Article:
Designer Danny Welch surveys the progress of a new war memorial at Woodlawn Cemetery on Thursday. The memorial will be unveiled today during the cemetery's annual Memorial Day Observance. (Daniel Archuleta daniela@smdp.com)

Designer Danny Welch surveys the progress of a new war memorial at Woodlawn Cemetery on Thursday. The memorial will be unveiled today during the cemetery’s annual Memorial Day Observance. (Daniel Archuleta daniela@smdp.com)

WOODLAWN CEMETERY — Santa Monica opens its newest war memorial at the Woodlawn Cemetery Monday.

At 11 a.m., city officials and families of fallen soldiers will unveil the Commemorative Wall, six simple pillars, each representing a foreign conflict, inscribed with the names of Santa Monicans who died in action.

Councilmember Bob Holbrook, who came up with the idea last year, will speak for a few minutes and then people will read off all of the inscribed names.

The vast majority of the names, he said, are of fallen soldiers who are not buried in Santa Monica. The memorial will give family members a place to go.

“When I looked at the list of names there was one that I recognized,” Holbrook said. “It was someone who I’d known for a long time but I didn’t know that his brother had died in Vietnam.”

When he spoke to his friend, a Santa Monica resident, Holbrook learned that the brother is buried in Riverside.

“It’s hard for him to make the trip out there as often as he’d like to,” he said. “Now he’ll be able to see his brother’s name honored in Santa Monica.”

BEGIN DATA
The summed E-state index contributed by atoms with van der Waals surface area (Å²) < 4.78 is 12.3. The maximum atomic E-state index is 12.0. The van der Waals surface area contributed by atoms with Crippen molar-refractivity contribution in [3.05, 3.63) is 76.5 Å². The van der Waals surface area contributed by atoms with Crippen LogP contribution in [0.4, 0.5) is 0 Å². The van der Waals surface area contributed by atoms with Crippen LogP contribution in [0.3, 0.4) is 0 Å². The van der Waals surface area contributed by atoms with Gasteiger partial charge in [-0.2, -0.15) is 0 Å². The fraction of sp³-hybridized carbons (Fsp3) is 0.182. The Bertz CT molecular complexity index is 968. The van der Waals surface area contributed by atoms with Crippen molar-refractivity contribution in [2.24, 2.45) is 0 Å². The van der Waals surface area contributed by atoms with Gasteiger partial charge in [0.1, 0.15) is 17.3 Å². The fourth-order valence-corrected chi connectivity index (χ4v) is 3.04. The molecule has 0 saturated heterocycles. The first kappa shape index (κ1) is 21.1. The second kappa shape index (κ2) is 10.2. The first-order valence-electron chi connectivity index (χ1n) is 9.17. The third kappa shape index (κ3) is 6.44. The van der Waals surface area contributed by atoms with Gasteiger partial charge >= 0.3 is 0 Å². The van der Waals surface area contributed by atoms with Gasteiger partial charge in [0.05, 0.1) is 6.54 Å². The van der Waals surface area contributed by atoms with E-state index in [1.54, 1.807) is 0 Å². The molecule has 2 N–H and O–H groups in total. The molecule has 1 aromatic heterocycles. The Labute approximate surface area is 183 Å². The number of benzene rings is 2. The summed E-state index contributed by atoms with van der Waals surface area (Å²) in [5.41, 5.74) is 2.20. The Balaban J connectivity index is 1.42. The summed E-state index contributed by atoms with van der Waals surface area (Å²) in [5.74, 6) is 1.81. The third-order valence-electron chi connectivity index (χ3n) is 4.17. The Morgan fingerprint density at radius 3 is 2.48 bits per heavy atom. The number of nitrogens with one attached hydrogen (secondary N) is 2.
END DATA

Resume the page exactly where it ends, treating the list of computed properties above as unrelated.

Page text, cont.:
The Santa Monica community raised $13,250 to fund the project, but taxpayers picked up an additional $23,050. Room has been left on each plaque to include names that were missed.

There are more than 125 names on the current list, which has grown steadily over the past year. City officials were confident that they’d tracked down most of them until President Barack Obama announced that Joe Gandara would receive the Medal of Honor 70 years after his death in Amferville, France.

Gandara, a Santa Monica, was passed over for the medal likely because of his Mexican heritage.

When Woodlawn Cemetery Administrator Cindy Tomlinson realized that they didn’t have Gandara on their list, she knew they were doing something wrong.

Cemetery staff had reviewed the names of soldiers who were buried during wartimes, but Gandara’s body was repatriated years later. Repatriation, in this case, refers to fallen soldiers who were removed from their original burial sites and returned home.

The staff went back and reviewed the names of all the soldiers, not just the ones that died during wartime, and found about dozen more repatriations.

Holbrook said that there’d been some discussion that the memorial should denote Gandara’s Medal of Honor status.

“We’d have to go through every single person and inscribe which citations they might have earned,” he said. “The names are going up there without rank or citations that they’ve earned because they all shared that thing in common that they all perished in service for our country, and whether they’re a private or a captain or a general or a sergeant, we didn’t think that was important that we put their rank.”

Today’s ceremony is the 76th annual Memorial Day celebration at Woodlawn and will include a military flyover by the Condor Squadron.

They will fly in the “Missing Man” formation, according to cemetery officials. This formation is an aerial salute to a fallen pilot.

 

dave@smdp.com

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